In other business

Ambulance coordinator Dan Cook explains the challenges of staffing a volunteer service

Ambulance coordinator Dan Cook told the board that based on the trends, the Chester Ambulance Service could reach 450 calls this year and that he wants to go ahead and hire the full time attendant that is in this year’s budget.

The position helps cover the weekday hours when volunteers are generally unavailable. There was discussion of who would supervise the position and what the attendant would do during downtime, but the board did not object to Cook hiring the position.

The Select Board also voted to accept the information booth in front of the cemetery from the Okemo Valley Regional Chamber of Commerce. The booth is on town land, but the building belonged to the Chester Chamber of Commerce until it was submerged into the Okemo Chamber. The chamber has paid the property taxes on the value of the building, but in recent years has balked at paying for pumping the small septic holding tank in the building. For a time, the chamber opted to close the bathroom until the Chester Economic Development Committee began working with the town to keep it open and finance the pumping. There was discussion about cutting the cost of hooking the booth up to the sewer system but the Select Board felt the town should own it if that were to happen.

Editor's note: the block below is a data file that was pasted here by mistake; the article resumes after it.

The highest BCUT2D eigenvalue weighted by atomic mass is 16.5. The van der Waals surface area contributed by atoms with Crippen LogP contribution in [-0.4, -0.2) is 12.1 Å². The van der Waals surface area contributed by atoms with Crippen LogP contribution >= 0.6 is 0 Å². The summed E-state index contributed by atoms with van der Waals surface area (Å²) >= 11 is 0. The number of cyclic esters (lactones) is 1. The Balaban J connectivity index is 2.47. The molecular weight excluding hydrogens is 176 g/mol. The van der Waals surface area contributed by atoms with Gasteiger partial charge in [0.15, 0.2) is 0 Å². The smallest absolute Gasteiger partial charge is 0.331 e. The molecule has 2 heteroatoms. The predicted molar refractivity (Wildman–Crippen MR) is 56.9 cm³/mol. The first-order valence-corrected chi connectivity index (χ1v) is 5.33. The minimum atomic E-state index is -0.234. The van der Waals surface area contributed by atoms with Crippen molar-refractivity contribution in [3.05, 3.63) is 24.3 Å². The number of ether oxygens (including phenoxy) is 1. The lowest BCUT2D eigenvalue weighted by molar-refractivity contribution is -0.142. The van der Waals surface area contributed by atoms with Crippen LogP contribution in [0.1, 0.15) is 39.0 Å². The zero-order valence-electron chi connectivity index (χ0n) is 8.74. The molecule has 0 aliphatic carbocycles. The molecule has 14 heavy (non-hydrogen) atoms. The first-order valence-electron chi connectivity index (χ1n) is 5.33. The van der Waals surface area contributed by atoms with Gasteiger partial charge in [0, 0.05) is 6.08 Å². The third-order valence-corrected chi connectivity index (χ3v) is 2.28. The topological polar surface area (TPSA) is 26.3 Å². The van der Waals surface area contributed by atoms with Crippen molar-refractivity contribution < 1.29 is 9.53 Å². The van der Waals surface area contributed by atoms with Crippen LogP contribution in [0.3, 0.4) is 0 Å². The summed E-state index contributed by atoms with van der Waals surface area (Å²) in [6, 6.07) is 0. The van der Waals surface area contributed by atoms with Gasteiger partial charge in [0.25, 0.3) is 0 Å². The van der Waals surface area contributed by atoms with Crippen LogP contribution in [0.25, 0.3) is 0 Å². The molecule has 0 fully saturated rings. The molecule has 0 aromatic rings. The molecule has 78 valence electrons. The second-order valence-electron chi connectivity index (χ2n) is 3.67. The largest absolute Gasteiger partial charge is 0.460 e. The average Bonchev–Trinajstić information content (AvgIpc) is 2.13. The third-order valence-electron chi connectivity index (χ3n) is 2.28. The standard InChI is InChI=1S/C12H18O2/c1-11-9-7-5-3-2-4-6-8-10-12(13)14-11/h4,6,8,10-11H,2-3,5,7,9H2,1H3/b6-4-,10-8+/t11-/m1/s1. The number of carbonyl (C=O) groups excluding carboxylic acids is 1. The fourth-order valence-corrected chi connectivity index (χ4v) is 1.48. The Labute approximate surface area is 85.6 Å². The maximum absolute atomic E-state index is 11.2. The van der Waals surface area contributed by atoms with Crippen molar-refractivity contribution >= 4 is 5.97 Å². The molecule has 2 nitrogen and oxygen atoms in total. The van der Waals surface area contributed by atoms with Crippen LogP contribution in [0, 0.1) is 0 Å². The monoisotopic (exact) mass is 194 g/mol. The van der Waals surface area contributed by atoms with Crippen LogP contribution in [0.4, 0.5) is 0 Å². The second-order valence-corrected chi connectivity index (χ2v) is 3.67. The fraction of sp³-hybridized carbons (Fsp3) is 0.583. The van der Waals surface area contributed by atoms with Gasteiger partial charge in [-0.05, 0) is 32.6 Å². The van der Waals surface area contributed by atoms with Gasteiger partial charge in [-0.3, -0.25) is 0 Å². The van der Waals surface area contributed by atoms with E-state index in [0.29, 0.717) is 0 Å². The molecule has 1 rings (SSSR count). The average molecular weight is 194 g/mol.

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  1. Susan Leader says:

    In regards to Chester’s proposed junk ordinance: I am not a Chester resident. Nevertheless, I can’t resist quoting the late great Peter Diamondstone of Brattleboro who famously said, “I choose to be ‘the dandelion on the manicured lawn of the rich’ “. Perhaps there is some sort of an analogy here … In any case, I fail to see how such an ordinance could be applied in a fair way, one person’s junk being another person’s treasure.

  2. Philip M. Perlah says:

    In addition to the two sites off route 10, there is another off route 11 going west to Londonderry, near Andover Road. At that site, the “recycling” is piled 5-6 feet high right up the edge of the road.